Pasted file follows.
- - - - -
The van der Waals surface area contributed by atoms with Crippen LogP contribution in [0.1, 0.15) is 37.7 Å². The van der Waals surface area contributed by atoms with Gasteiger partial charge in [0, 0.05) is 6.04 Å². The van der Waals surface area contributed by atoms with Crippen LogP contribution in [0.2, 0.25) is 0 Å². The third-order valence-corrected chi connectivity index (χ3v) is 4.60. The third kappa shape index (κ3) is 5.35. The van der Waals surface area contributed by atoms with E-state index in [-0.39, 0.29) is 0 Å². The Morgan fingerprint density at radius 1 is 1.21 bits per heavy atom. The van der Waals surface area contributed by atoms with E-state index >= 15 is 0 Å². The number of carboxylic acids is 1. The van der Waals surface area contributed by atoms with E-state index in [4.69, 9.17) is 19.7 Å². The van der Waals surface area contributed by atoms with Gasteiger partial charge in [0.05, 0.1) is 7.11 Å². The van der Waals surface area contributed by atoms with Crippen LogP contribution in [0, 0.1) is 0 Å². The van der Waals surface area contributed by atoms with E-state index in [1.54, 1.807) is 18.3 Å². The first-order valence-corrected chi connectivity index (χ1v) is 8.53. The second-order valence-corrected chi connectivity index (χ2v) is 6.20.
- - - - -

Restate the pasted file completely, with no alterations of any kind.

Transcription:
The van der Waals surface area contributed by atoms with Crippen LogP contribution in [0.1, 0.15) is 37.7 Å². The van der Waals surface area contributed by atoms with Gasteiger partial charge in [0, 0.05) is 6.04 Å². The van der Waals surface area contributed by atoms with Crippen LogP contribution in [0.2, 0.25) is 0 Å². The third-order valence-corrected chi connectivity index (χ3v) is 4.60. The third kappa shape index (κ3) is 5.35. The van der Waals surface area contributed by atoms with E-state index in [-0.39, 0.29) is 0 Å². The Morgan fingerprint density at radius 1 is 1.21 bits per heavy atom. The van der Waals surface area contributed by atoms with E-state index >= 15 is 0 Å². The number of carboxylic acids is 1. The van der Waals surface area contributed by atoms with E-state index in [4.69, 9.17) is 19.7 Å². The van der Waals surface area contributed by atoms with Gasteiger partial charge in [0.05, 0.1) is 7.11 Å². The van der Waals surface area contributed by atoms with Crippen LogP contribution in [0, 0.1) is 0 Å². The van der Waals surface area contributed by atoms with E-state index in [1.54, 1.807) is 18.3 Å². The first-order valence-corrected chi connectivity index (χ1v) is 8.53. The second-order valence-corrected chi connectivity index (χ2v) is 6.20.